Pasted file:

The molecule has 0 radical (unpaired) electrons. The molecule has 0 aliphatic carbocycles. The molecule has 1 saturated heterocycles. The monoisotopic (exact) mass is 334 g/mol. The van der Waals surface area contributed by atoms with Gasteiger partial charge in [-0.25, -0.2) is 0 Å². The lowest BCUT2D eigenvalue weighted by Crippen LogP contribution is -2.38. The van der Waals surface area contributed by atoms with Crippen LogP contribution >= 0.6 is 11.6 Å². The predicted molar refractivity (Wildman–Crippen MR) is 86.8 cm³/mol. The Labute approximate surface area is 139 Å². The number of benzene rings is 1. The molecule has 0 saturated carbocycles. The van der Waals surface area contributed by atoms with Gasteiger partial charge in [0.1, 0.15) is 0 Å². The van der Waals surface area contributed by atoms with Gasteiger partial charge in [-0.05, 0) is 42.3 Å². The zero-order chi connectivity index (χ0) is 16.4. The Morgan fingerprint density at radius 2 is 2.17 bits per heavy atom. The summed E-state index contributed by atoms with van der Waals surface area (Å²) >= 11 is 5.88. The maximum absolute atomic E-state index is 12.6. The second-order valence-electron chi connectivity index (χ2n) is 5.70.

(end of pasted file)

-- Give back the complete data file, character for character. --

The molecule has 0 radical (unpaired) electrons. The molecule has 0 aliphatic carbocycles. The molecule has 1 saturated heterocycles. The monoisotopic (exact) mass is 334 g/mol. The van der Waals surface area contributed by atoms with Gasteiger partial charge in [-0.25, -0.2) is 0 Å². The lowest BCUT2D eigenvalue weighted by Crippen LogP contribution is -2.38. The van der Waals surface area contributed by atoms with Crippen LogP contribution >= 0.6 is 11.6 Å². The predicted molar refractivity (Wildman–Crippen MR) is 86.8 cm³/mol. The Labute approximate surface area is 139 Å². The number of benzene rings is 1. The molecule has 0 saturated carbocycles. The van der Waals surface area contributed by atoms with Gasteiger partial charge in [0.1, 0.15) is 0 Å². The van der Waals surface area contributed by atoms with Gasteiger partial charge in [-0.05, 0) is 42.3 Å². The zero-order chi connectivity index (χ0) is 16.4. The Morgan fingerprint density at radius 2 is 2.17 bits per heavy atom. The summed E-state index contributed by atoms with van der Waals surface area (Å²) >= 11 is 5.88. The maximum absolute atomic E-state index is 12.6. The second-order valence-electron chi connectivity index (χ2n) is 5.70.